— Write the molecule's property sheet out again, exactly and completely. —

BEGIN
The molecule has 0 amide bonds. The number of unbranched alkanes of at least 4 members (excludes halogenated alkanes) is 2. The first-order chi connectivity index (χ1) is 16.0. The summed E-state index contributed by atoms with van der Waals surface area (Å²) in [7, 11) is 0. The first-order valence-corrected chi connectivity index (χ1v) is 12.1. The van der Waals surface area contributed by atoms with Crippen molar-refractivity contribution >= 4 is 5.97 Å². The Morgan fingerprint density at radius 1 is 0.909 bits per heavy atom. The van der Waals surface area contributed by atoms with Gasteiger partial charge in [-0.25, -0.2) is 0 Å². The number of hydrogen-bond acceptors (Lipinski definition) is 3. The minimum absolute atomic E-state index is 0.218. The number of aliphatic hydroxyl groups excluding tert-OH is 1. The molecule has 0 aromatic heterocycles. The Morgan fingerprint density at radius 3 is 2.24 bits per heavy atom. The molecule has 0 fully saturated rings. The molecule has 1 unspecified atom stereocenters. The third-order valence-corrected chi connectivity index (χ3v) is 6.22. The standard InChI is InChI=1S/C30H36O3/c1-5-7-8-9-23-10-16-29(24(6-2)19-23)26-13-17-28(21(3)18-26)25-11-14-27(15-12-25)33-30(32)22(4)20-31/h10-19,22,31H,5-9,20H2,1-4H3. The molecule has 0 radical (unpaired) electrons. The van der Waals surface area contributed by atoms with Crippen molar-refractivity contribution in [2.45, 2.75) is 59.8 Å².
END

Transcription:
The molecule has 0 amide bonds. The number of unbranched alkanes of at least 4 members (excludes halogenated alkanes) is 2. The first-order chi connectivity index (χ1) is 16.0. The summed E-state index contributed by atoms with van der Waals surface area (Å²) in [7, 11) is 0. The first-order valence-corrected chi connectivity index (χ1v) is 12.1. The van der Waals surface area contributed by atoms with Crippen molar-refractivity contribution >= 4 is 5.97 Å². The Morgan fingerprint density at radius 1 is 0.909 bits per heavy atom. The van der Waals surface area contributed by atoms with Gasteiger partial charge in [-0.25, -0.2) is 0 Å². The number of hydrogen-bond acceptors (Lipinski definition) is 3. The minimum absolute atomic E-state index is 0.218. The number of aliphatic hydroxyl groups excluding tert-OH is 1. The molecule has 0 aromatic heterocycles. The Morgan fingerprint density at radius 3 is 2.24 bits per heavy atom. The molecule has 0 fully saturated rings. The molecule has 1 unspecified atom stereocenters. The third-order valence-corrected chi connectivity index (χ3v) is 6.22. The standard InChI is InChI=1S/C30H36O3/c1-5-7-8-9-23-10-16-29(24(6-2)19-23)26-13-17-28(21(3)18-26)25-11-14-27(15-12-25)33-30(32)22(4)20-31/h10-19,22,31H,5-9,20H2,1-4H3. The molecule has 0 radical (unpaired) electrons. The van der Waals surface area contributed by atoms with Crippen molar-refractivity contribution in [2.45, 2.75) is 59.8 Å².